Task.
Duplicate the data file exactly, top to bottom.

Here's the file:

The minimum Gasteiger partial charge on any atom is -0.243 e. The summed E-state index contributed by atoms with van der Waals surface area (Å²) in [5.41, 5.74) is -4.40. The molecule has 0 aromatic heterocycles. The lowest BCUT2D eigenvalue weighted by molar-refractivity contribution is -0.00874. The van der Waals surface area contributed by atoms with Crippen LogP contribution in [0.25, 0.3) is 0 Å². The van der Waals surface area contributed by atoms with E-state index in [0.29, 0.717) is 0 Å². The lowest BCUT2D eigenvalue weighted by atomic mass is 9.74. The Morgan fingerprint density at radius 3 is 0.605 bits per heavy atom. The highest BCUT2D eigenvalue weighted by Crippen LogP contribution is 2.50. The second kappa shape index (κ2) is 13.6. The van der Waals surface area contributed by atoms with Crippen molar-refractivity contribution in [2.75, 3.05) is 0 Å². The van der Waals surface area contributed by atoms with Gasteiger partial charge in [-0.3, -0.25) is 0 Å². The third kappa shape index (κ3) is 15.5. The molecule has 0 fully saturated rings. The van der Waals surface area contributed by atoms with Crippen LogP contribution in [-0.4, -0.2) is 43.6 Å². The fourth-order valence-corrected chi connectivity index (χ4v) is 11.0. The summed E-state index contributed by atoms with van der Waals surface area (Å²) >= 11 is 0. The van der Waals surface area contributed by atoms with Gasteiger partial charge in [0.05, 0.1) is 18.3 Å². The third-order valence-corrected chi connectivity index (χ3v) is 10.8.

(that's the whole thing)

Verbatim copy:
The minimum Gasteiger partial charge on any atom is -0.243 e. The summed E-state index contributed by atoms with van der Waals surface area (Å²) in [5.41, 5.74) is -4.40. The molecule has 0 aromatic heterocycles. The lowest BCUT2D eigenvalue weighted by molar-refractivity contribution is -0.00874. The van der Waals surface area contributed by atoms with Crippen LogP contribution in [0.25, 0.3) is 0 Å². The van der Waals surface area contributed by atoms with E-state index in [0.29, 0.717) is 0 Å². The lowest BCUT2D eigenvalue weighted by atomic mass is 9.74. The Morgan fingerprint density at radius 3 is 0.605 bits per heavy atom. The highest BCUT2D eigenvalue weighted by Crippen LogP contribution is 2.50. The second kappa shape index (κ2) is 13.6. The van der Waals surface area contributed by atoms with Crippen molar-refractivity contribution in [2.75, 3.05) is 0 Å². The van der Waals surface area contributed by atoms with Gasteiger partial charge in [-0.3, -0.25) is 0 Å². The third kappa shape index (κ3) is 15.5. The molecule has 0 fully saturated rings. The van der Waals surface area contributed by atoms with Crippen LogP contribution in [-0.4, -0.2) is 43.6 Å². The fourth-order valence-corrected chi connectivity index (χ4v) is 11.0. The summed E-state index contributed by atoms with van der Waals surface area (Å²) >= 11 is 0. The van der Waals surface area contributed by atoms with Gasteiger partial charge in [0.05, 0.1) is 18.3 Å². The third-order valence-corrected chi connectivity index (χ3v) is 10.8.